Guus Hiddink has guided Chelsea away from their early season troubles 2 England’s Grand Slam-winning coach Eddie Jones has revealed how interim Chelsea manager Guus Hiddink steered the Blues away from the foot of the Premier League table.Jones, who guided England to rugby union’s Six Nations title earlier this year, visited Chelsea’s Cobham training base last week to observe Hiddink and his staff’s methods, and gave an insight into the Dutchman’s work.“He inherited a team that obviously wasn’t performing well and there were some factions within the team,” Jones explained, in our sister publication, Sport magazine.“It was how he put that team back together and got them out of the relegation zone – got them playing a Chelsea style of football.“One of the things that resonated with me was that he didn’t go back to what had happened.“He concentrated on what they could do in the future, which was not dissimilar to what we tried to do with England.”SEE THE FULL ARTICLE IN SPORT MAGAZINE THIS WEEKLike Hiddink, Jones took over a struggling team, after England last autumn became the first host nation to fall at the World Cup pool stage. 2 The Australian rugby coach – who watched Chelsea lose 0-3 at home to Manchester City (pictured above) – drew parallels between Hiddink’s approach with Chelsea and his own methods with the England team.“We didn’t go back [to England’s rugby players] and say: ‘These things were wrong, these things were right,’” said Jones.“We just said: ‘This is your opportunity to change it. You’re either part of the problem or part of the solution. If you want to be part of the solution, you start working hard, you start playing for the team, you start understanding that you’ve got to be selfless.’”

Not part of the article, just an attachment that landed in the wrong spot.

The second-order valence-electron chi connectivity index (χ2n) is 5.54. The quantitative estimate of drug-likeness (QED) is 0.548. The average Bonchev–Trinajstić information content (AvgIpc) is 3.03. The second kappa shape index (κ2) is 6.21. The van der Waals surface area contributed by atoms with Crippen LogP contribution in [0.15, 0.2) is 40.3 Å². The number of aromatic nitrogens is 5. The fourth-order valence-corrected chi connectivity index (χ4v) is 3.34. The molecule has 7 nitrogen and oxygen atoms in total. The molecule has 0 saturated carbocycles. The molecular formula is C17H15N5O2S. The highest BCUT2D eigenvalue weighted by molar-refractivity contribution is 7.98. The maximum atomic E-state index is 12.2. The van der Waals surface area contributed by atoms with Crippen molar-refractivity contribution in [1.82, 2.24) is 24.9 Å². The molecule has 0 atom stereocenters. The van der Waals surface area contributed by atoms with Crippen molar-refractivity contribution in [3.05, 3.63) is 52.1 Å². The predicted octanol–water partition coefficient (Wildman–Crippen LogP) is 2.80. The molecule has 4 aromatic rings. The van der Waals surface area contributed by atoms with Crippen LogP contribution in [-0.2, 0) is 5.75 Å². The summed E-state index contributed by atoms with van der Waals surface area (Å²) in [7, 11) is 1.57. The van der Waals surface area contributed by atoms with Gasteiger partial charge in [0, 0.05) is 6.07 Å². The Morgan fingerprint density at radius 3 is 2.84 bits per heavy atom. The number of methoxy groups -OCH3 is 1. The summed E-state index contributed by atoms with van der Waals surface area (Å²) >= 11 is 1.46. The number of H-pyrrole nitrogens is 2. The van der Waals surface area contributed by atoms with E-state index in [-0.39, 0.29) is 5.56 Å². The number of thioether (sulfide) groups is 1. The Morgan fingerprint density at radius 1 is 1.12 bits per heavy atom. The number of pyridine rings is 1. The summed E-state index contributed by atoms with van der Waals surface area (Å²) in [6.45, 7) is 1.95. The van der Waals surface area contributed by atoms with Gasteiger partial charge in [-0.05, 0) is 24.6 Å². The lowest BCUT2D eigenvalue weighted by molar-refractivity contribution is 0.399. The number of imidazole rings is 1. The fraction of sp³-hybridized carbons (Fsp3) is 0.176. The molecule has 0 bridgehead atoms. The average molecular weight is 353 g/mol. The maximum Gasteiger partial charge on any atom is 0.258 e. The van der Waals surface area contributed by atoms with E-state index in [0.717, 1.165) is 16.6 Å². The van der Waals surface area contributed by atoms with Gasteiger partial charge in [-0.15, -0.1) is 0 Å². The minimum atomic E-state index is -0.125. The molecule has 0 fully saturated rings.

Individual news stories are posted on the APRN news page. You can subscribe to APRN’s newsfeeds via email, podcast and RSS. Follow us on Facebook at alaskapublic.org and on Twitter @aprn.Download AudioControversial Permitting Bill Back For Consideration Alexandra Gutierrez, APRN – JuneauAfter sitting in limbo for nearly a year, a controversial permitting bill is on the move in the legislature again.HB 77: Gauging Public SentimentAlexandra Gutierrez, APRN – JuneauLast year, HB77 stalled in part because its opponents were vocal. People packed townhall meetings to tell their legislators to fight it, and tribes across the state passed resolutions asking for a “no” vote. But how widespread was that opposition? The Hays Group released a poll this week the gauges public sentiment on the bill.DEC Commissioner Says Future Sulfolane Spill Liability Shouldn’t Preclude Sale Of Flint Hills’ Refinery Dan Bross, KUAC – FairbanksThe Commissioner of the Alaska Department of Environmental Conservation says the issue of liability for future sulfolane spills should not preclude Flint Hills from selling its North Pole refinery.Buser In The Lead As Racers Approach NulatoEmily Schwing, KUAC – FairbanksBig Lake musher Martin Buser is leading the Iditarod. After choosing an unconventional checkpoint for his 24 hour layover early in the race, he charged to the front of the race today. He’s now nearing the Nulato checkpoint with Sonny Lindner, Aliy Zirkle and Jeff King in pursuit.Iditarod Mushers and their dog teams passed in and out of the Yukon River community of Galena on various schedules throughout the afternoon.GCI Recieves $41 Million To Build 3G, 4G In Rural Alaska Ben Matheson, KYUK – Bethel48 communities in rural Alaska, including 26 in the YK Delta will receive 3G or 4G data service, thanks to an FCC grant of $41 million that GCI secured.Petersburg Sweeps Education Technology AwardsAngela Denning, KFSK – PetersburgPetersburg School District won three statewide awards for technology in education. The district- and the community -have made computer learning a priority.Bill Stoltze Announces Run For New Senate SeatEllen Lockyer, KSKA – AnchorageRepresentative Bill Stoltze, a Republican from Chugiak, announced a new political path at the Mat Su Senior Center in downtown Palmer on Friday.Stoltze told the audience that his heart has always been in Palmer, and now he’d like to represent that city in a new state Senate district. He said he’d done “a lot of soul-searching” before making the announcement.AK: Wave EnergyEd Schoenfeld, CoastAlaska – JuneauOcean waves do more than knock your boat around and carry trash to shore. The same force can power devices that generate electricity. Yakutat is gearing up for a wave-energy experiment that could help it – and other coastal cities – lower power costs.300 Villages: TokThis week, we’re heading to Tok, where the community is coming together to rebuild a home for a family that lost everything in a recent fire. John Rusyniak is President of the Tok Chamber of Commerce.